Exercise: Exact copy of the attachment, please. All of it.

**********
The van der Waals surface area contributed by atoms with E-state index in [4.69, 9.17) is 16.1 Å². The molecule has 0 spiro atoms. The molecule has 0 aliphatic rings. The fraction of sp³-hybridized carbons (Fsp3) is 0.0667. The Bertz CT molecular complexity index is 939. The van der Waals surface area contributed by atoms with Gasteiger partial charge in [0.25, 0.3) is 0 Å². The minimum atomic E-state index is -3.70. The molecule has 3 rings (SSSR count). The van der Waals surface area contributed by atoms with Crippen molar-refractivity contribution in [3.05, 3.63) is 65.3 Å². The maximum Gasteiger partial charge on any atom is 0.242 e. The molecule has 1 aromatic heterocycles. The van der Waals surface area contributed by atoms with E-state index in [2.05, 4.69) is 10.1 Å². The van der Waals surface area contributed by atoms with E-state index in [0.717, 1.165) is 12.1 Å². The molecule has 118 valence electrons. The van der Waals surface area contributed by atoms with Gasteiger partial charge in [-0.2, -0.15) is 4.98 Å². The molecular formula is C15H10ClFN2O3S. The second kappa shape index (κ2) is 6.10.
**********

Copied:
The van der Waals surface area contributed by atoms with E-state index in [4.69, 9.17) is 16.1 Å². The molecule has 0 spiro atoms. The molecule has 0 aliphatic rings. The fraction of sp³-hybridized carbons (Fsp3) is 0.0667. The Bertz CT molecular complexity index is 939. The van der Waals surface area contributed by atoms with Gasteiger partial charge in [0.25, 0.3) is 0 Å². The minimum atomic E-state index is -3.70. The molecule has 3 rings (SSSR count). The van der Waals surface area contributed by atoms with Crippen molar-refractivity contribution in [3.05, 3.63) is 65.3 Å². The maximum Gasteiger partial charge on any atom is 0.242 e. The molecule has 1 aromatic heterocycles. The van der Waals surface area contributed by atoms with E-state index in [2.05, 4.69) is 10.1 Å². The van der Waals surface area contributed by atoms with E-state index in [0.717, 1.165) is 12.1 Å². The molecule has 118 valence electrons. The van der Waals surface area contributed by atoms with Gasteiger partial charge in [-0.2, -0.15) is 4.98 Å². The molecular formula is C15H10ClFN2O3S. The second kappa shape index (κ2) is 6.10.